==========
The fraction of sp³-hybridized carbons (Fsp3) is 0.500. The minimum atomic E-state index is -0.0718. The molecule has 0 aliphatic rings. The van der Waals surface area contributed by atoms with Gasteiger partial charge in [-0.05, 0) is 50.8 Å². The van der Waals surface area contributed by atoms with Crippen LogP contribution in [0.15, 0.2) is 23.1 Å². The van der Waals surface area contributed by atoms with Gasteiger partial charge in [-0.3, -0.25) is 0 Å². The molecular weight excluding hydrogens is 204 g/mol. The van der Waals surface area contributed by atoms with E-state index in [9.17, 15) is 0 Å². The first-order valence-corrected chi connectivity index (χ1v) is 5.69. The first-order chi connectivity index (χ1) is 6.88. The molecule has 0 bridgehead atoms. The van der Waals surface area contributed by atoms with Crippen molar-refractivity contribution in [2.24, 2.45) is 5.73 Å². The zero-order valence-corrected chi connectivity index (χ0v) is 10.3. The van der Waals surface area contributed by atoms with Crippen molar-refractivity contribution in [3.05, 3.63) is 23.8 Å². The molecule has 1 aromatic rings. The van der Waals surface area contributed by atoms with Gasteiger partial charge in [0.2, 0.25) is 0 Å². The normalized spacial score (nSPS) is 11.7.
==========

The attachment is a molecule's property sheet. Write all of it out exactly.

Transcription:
The fraction of sp³-hybridized carbons (Fsp3) is 0.500. The minimum atomic E-state index is -0.0718. The molecule has 0 aliphatic rings. The van der Waals surface area contributed by atoms with Gasteiger partial charge in [-0.05, 0) is 50.8 Å². The van der Waals surface area contributed by atoms with Crippen LogP contribution in [0.15, 0.2) is 23.1 Å². The van der Waals surface area contributed by atoms with Gasteiger partial charge in [-0.3, -0.25) is 0 Å². The molecular weight excluding hydrogens is 204 g/mol. The van der Waals surface area contributed by atoms with E-state index in [9.17, 15) is 0 Å². The first-order valence-corrected chi connectivity index (χ1v) is 5.69. The first-order chi connectivity index (χ1) is 6.88. The molecule has 0 bridgehead atoms. The van der Waals surface area contributed by atoms with Crippen molar-refractivity contribution in [2.24, 2.45) is 5.73 Å². The zero-order valence-corrected chi connectivity index (χ0v) is 10.3. The van der Waals surface area contributed by atoms with Crippen molar-refractivity contribution in [3.05, 3.63) is 23.8 Å². The molecule has 1 aromatic rings. The van der Waals surface area contributed by atoms with Gasteiger partial charge in [0.2, 0.25) is 0 Å². The normalized spacial score (nSPS) is 11.7.